Chinese Labor Unions in America

Article excerpt

Chinese traditionist organizations were formed based on having one of the following criteria in common: locality of origin, clan identity, fraternal bonds, or common economic interests. The last included organizations formed by merchants, small entrepreneurs, professionals, and craftsmen and artisans as well as workers. They tended to form wherever there were economic activities of some scope that demanded organization to regulate activities and to protect economic interests. Merchant organizations such as the Chamber of Commerce, being part of the leadership in the Chinese community, had long been known to the public; however, craft and labor guilds that had been a part of Chinese traditionist society had been little studied.

The following paper by Walter N. Fong (Kuang Huatai; Kum Ngon Fong) on Chinese labor guilds, or as the author preferred to call them, Chinese labor unions, was first published in Chautauquan, vol. 23 (1896), 399-402. It was one of the few contemporary descriptions of these organizations on the American mainland. Fong was a Chinese Christian of Taishan ancestry and one of the earliest Chinese graduates of Stanford University. Later he married a white woman, Emma Ellen House, and took a teaching position at University of California, Berkeley. When Sun Yatsen arrived on the American mainland in 1904, Fong was among the group of Christian converts who listened to Sun speak at the Presbyterian Church in San Francisco and was first to join Sun's Revive China Society. In 1905 he and his wife departed for Hong Kong where he soon sickened and passed away. His wife returned to America and in 1907 married Yoshio Kuno, Fong's colleague and friend at the university.

Fong also wrote an essay on the Chinese Companies that was published in Overland Monthly and Outwest Magazine, vol. 23, no. 137 (May 1894), 518-526.--HML

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The writer will now ask his reader to examine with him the Chinese labor unions on the Pacific coast. Of the unions on this coast the most important are the unions of the laundrymen, the cigar-makers, the shoemakers, the jean-clothes tailors, and the ladies' underwear manufacturers. There are many others of minor importance besides these mentioned here, but it seems unnecessary for us to go into details as to each one of them.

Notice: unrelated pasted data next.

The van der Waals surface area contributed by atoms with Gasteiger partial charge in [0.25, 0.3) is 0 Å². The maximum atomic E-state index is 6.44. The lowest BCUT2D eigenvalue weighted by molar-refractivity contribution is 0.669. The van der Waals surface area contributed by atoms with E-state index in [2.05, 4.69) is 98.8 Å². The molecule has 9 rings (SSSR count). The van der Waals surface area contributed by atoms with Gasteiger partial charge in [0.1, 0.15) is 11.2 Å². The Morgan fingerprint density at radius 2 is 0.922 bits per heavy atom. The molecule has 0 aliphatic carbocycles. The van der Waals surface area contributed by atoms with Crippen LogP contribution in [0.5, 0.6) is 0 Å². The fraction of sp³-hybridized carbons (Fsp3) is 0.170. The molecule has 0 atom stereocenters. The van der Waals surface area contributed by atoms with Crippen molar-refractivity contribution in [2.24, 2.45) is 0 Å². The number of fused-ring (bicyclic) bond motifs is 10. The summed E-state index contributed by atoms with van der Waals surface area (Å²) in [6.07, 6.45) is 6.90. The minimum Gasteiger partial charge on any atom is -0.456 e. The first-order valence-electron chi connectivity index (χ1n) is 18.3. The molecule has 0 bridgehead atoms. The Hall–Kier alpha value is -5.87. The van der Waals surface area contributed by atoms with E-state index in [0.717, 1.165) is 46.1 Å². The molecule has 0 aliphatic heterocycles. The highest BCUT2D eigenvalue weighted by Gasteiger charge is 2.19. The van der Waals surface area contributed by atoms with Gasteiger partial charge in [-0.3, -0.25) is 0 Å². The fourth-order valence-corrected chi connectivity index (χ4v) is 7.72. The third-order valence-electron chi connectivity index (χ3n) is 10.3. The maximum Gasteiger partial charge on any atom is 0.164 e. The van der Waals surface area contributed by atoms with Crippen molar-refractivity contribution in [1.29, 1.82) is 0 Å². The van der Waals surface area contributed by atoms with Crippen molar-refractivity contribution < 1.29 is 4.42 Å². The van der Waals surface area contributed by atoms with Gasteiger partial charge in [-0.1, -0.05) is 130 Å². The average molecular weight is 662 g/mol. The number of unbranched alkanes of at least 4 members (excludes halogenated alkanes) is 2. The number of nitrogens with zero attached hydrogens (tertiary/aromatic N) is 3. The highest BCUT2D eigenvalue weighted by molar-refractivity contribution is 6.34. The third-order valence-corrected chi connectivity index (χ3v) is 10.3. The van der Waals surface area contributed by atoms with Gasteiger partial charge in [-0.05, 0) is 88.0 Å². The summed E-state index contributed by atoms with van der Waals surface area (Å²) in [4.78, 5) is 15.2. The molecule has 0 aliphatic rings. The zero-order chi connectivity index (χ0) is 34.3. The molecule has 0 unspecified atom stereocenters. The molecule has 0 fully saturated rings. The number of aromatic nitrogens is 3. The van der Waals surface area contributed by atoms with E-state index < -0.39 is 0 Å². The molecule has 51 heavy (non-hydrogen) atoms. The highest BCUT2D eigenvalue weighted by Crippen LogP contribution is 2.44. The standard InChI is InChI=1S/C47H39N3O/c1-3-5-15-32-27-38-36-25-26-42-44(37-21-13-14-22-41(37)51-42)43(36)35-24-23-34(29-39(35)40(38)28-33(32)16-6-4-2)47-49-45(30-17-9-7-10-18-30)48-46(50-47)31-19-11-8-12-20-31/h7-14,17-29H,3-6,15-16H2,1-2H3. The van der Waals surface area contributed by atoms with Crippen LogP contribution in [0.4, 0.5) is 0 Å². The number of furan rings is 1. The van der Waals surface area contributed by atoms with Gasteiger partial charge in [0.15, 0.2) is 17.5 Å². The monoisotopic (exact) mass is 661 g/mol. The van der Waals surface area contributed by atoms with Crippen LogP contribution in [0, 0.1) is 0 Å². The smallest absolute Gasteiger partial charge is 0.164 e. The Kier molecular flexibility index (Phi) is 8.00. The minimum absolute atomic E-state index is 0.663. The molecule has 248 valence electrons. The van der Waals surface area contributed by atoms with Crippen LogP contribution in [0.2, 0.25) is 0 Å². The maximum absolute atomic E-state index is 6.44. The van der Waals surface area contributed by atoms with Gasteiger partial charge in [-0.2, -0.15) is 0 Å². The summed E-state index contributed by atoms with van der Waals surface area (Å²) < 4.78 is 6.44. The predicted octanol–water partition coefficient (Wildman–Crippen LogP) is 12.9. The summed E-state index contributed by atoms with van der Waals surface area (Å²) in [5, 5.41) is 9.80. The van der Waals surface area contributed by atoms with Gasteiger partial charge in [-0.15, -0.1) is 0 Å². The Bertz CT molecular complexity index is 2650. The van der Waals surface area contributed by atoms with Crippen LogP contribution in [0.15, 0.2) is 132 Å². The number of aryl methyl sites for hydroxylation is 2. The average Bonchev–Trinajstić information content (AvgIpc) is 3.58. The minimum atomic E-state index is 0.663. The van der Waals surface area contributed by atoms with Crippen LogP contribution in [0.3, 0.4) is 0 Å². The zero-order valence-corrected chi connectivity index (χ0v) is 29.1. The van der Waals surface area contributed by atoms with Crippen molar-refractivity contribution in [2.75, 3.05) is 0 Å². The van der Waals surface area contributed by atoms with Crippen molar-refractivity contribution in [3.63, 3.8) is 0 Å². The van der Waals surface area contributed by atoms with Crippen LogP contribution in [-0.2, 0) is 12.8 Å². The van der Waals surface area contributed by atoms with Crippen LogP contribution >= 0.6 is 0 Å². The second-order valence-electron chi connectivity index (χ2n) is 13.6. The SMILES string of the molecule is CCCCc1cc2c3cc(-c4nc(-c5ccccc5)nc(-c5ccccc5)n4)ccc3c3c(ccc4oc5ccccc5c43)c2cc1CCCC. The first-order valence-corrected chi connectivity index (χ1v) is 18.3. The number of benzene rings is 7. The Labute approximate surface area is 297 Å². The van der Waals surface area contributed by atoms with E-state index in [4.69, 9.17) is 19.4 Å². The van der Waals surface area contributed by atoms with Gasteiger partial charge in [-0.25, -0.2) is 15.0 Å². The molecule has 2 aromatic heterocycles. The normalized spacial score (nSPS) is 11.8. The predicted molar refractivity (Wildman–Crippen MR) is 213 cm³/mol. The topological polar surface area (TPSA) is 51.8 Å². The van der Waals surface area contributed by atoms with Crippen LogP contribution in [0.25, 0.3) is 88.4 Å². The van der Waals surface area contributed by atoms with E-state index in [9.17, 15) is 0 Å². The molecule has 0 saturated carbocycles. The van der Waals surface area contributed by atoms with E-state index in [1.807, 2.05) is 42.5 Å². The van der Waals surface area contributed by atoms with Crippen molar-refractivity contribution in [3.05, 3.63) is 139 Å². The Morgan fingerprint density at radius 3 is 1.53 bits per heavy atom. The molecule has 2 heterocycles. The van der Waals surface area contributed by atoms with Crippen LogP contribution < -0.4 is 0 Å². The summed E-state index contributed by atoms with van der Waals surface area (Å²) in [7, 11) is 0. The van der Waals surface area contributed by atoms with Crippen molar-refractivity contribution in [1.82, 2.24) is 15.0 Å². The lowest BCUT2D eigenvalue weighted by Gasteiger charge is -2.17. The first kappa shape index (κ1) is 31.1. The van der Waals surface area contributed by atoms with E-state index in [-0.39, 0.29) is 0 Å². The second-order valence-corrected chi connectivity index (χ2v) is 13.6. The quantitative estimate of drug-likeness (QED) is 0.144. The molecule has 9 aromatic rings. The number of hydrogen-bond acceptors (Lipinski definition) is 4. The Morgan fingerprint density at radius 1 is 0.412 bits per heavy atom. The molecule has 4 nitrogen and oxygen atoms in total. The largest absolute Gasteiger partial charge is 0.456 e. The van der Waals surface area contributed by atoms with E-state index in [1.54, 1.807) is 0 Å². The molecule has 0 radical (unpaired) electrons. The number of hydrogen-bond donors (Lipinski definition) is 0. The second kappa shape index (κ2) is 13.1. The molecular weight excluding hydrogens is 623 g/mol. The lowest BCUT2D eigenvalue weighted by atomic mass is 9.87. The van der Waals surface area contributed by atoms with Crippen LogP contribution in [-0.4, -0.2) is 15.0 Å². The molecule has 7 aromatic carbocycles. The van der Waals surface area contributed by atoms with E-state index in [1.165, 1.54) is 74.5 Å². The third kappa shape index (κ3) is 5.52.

As to the organization of these unions--the Cigar-Makers' Union has a president-secretary-treasurer, an interpreter, an agent in each cigar factory, and a headquarters keeper, or janitor. Each of the other unions has only a president-secretary-treasurer and a janitor.

The functions of the president-secretary-treasurer are about the same in all unions. He is to preside at all meetings, to keep all money accounts, record important transactions of his union, and collect all dues and fines. He is generally the chairman of the executive committee. The interpreter of the Cigar-Makers' Union is to communicate between the Americans and the union in all transactions. The reason why this union has a permanent interpreter while others have not is because the majority of the cigar-makers work for American employers, while the members of the other unions work for their own countrymen. The agent in each cigar factory is to act as interpreter for the workmen and to superintend them. If any dispute arises either between the employer and workmen or between the workmen themselves, it is the duty of the interpreter to report the exact story to the union. The duty of the janitor of one union is the same as that of another. He takes care of the headquarters and the goods, he notifies the members of meetings, and he must have tea and tobacco ready in the hall while the meeting is in session. The term of each office is one year. All officers are elected by the members at large.

Each union has some wooden slate about eight inches long and two inches wide--as many as there are members in the union. Each slate contains the following words: "A meeting at 8 o'clock P. …